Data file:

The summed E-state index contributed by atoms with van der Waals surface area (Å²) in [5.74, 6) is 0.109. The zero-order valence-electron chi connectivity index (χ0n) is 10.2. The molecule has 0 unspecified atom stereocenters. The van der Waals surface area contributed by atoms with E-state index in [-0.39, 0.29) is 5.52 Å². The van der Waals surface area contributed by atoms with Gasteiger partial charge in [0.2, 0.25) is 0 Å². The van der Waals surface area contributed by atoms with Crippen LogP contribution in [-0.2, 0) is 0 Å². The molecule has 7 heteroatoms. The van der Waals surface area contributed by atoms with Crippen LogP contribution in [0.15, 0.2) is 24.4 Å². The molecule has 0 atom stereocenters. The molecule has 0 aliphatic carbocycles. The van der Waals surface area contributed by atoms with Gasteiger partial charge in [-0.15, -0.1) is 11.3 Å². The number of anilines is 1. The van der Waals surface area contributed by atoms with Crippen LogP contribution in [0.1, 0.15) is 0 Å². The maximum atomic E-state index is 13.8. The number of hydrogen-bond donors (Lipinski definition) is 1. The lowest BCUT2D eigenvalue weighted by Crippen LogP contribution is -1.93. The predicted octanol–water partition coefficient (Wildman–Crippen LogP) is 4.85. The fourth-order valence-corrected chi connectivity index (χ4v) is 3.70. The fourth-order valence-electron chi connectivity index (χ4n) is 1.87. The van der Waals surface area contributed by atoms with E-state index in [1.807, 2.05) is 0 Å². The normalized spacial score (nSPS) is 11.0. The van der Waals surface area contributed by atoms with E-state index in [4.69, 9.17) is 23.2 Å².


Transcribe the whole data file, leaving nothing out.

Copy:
The summed E-state index contributed by atoms with van der Waals surface area (Å²) in [5.74, 6) is 0.109. The zero-order valence-electron chi connectivity index (χ0n) is 10.2. The molecule has 0 unspecified atom stereocenters. The van der Waals surface area contributed by atoms with E-state index in [-0.39, 0.29) is 5.52 Å². The van der Waals surface area contributed by atoms with Gasteiger partial charge in [0.2, 0.25) is 0 Å². The van der Waals surface area contributed by atoms with Crippen LogP contribution in [-0.2, 0) is 0 Å². The molecule has 7 heteroatoms. The van der Waals surface area contributed by atoms with Crippen LogP contribution in [0.15, 0.2) is 24.4 Å². The molecule has 0 atom stereocenters. The molecule has 0 aliphatic carbocycles. The van der Waals surface area contributed by atoms with Gasteiger partial charge in [-0.15, -0.1) is 11.3 Å². The number of anilines is 1. The van der Waals surface area contributed by atoms with Crippen LogP contribution in [0.1, 0.15) is 0 Å². The maximum atomic E-state index is 13.8. The number of hydrogen-bond donors (Lipinski definition) is 1. The lowest BCUT2D eigenvalue weighted by Crippen LogP contribution is -1.93. The predicted octanol–water partition coefficient (Wildman–Crippen LogP) is 4.85. The fourth-order valence-corrected chi connectivity index (χ4v) is 3.70. The fourth-order valence-electron chi connectivity index (χ4n) is 1.87. The van der Waals surface area contributed by atoms with E-state index in [1.807, 2.05) is 0 Å². The normalized spacial score (nSPS) is 11.0. The van der Waals surface area contributed by atoms with E-state index in [4.69, 9.17) is 23.2 Å².